The Trump Administration, through the EPA and Corps, announced its new regulatory definition for WOTUS on December 11, 2018. Shortly after the government shutdown ended earlier this year, the proposed rule appeared in the February 14, 2019, Federal Register and EPA held a public hearing in Kansas City, Kansas, on February 27th and 28th. Much

In its decision Tuesday, the U.S. Supreme Court held, under maritime law, that manufacturers can be held liable for injuries caused by asbestos-containing parts manufactured and added to their products by third parties. The case, Air & Liquid Systems Corp. v. DeVries, involved Navy sailors who were allegedly exposed to asbestos that was used with certain equipment on the Navy vessels to which they were assigned. The sailors claimed this exposure ultimately caused their cancer. The sailors brought suit against the manufacturers of equipment such as pumps, blowers, and turbines, alleging that the manufacturers were negligent in failing to warn them about the dangers of asbestos.

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On February 26, 2019, in Nutraceutical Corp. v. Lambert, the Supreme Court of the United States held that Federal Rule of Civil Procedure 23(f)’s 14-day deadline to request permission to appeal a district court’s order regarding class certification cannot be equitably tolled. The Supreme Court’s opinion left open the possibility that the 14-day deadline

In Part 1 of our Clean Water Act (CWA) Series, we reported on the circuit split between the Fourth, Sixth, and Ninth Federal Circuit Court of Appeals regarding whether indirect discharges to Waters of the United States (WOTUS) through groundwater required a CWA permit. On February 19, 2019, the Supreme Court agreed to hear arguments

Under the Clean Water Act

environmental waterThe Clean Water Act (CWA or the Act) expressly forbids the discharge of pollutants without a permit. The term “discharge of pollutants” means the “addition of any pollutant to navigable waters from any point source.” Any discharge of pollutants must be covered under a federal or state discharge permit (e.g., a U.S. Army Corps of Engineers permit for the discharge of dredged and fill material or a National Pollution Discharge Elimination System (NPDES) permit for the discharge of other pollutants); otherwise the discharge would be in violation of the CWA. If it does not constitute a discharge of pollutants, then the release does not violate the CWA.

A flurry of recent cases around the United States has created a circuit split over whether the CWA governs discharges to groundwater that eventually add pollutants to navigable waters. However, there are a few points these courts seem to agree on.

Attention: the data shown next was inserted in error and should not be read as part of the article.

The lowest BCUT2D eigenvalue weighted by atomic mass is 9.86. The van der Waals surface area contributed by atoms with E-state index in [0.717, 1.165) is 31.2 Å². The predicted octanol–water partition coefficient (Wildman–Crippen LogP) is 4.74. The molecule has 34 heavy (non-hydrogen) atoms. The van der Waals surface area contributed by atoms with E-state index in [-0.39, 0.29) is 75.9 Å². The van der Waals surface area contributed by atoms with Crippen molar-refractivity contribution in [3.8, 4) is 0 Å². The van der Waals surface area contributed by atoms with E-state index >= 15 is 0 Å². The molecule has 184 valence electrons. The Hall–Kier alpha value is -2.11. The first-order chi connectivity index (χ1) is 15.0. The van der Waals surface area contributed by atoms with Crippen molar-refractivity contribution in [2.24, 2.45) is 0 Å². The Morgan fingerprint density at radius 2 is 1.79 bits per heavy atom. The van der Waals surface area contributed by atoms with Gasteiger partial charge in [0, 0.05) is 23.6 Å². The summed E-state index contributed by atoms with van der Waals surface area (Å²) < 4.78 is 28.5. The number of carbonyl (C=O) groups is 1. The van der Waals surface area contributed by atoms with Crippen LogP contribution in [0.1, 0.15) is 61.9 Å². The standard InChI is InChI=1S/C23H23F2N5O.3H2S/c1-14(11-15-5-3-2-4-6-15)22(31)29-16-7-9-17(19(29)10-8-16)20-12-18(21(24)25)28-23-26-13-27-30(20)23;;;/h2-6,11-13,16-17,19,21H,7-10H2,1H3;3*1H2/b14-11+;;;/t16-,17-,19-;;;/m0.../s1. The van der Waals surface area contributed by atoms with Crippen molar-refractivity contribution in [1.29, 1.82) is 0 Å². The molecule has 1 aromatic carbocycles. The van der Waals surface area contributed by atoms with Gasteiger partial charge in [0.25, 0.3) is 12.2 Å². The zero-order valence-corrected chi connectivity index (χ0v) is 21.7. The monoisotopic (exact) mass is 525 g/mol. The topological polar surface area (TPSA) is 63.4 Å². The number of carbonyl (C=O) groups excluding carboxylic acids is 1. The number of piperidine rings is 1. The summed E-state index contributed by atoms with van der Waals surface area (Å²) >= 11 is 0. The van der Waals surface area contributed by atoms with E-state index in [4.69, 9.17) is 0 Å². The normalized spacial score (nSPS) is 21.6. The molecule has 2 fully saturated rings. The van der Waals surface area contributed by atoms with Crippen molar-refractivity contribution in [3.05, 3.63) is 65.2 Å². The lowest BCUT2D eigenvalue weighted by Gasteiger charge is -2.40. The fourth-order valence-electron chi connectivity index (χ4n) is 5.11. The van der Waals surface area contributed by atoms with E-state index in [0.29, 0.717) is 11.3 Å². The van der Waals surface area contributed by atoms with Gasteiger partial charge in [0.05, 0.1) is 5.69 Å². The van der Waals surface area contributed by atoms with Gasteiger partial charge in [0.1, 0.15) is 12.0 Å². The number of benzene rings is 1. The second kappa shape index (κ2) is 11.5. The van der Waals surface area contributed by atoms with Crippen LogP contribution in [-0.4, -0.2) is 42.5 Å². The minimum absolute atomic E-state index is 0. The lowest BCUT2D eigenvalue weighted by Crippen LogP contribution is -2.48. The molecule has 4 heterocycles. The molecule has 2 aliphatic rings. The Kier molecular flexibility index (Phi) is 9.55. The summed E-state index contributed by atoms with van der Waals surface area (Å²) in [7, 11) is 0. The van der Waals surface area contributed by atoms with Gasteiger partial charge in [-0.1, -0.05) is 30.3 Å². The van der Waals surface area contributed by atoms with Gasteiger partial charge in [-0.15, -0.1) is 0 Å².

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Toxic Tort Monitor

June 18, 2018 | Editor: Jen Dlugosz | Assistant Editor: Natalie Holden
New Developments
New Tool for Non-Resident Defendants Seeking to Challenge Personal Jurisdiction in Illinois
By Dominque Savinelli

If you are a non-resident corporate defendant in Cook County, Illinois, you should become familiar with Campbell v. Acme Insulations, Inc., as it will undoubtedly

Congress’ passage of the America Invents Act (AIA) in 2011 created a new process for challenging the validity of issued patents. This new process is filed with the very governmental agency that originally issued the patent. Called Inter Partes Review (IPR), hundreds of issued patents have been invalidated, in whole or in part, using the new proceeding. On April 24, 2018, the Supreme Court handed down two decisions directly relating to IPRs. In the first, it upheld the IPR process as constitutional. In the second, it provided additional direction to the Patent Trial and Appeals Board (“PTAB”), which oversees and decides IPRs.
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Toxic Tort Monitor

March 14, 2018 | Editor: Jen Dlugosz | Assistant Editors: Anne McLeod and Natalie Holden
New Developments
Precluding a Second Bite at the Apple; Federal District Court Grants Summary Judgment on Basis of Doctrine of Collateral Estoppel
By Tierra Jones

In the interest of justice and courtroom efficiency, res judicata aims to prevent parties

Toxic Tort Monitor

January 17, 2018
New Developments
A Review of 2017 Personal Jurisdiction Decisions
By Taylor Concannon

In 2017, the U.S. Supreme Court in cases such as BNSF Railway Co. v. Tyrrell and Bristol-Myers Squibb Co. v. Superior Court of California continued the trend that began in Goodyear and Daimler and reaffirmed its limits on personal jurisdiction

Product Liability Monitor

December 4, 2017
New Developments
Missouri Adopts Daubert: What It Means in Product Liability Cases
By Theresa Mullineaux

In March 2017, Missouri Governor Eric Greitens signed House Bill 153, which amended Mo. Rev. Stat. § 490.065, and effectively adopted Daubert standards for Missouri cases, effective in August 2017. As a result, Missouri now follows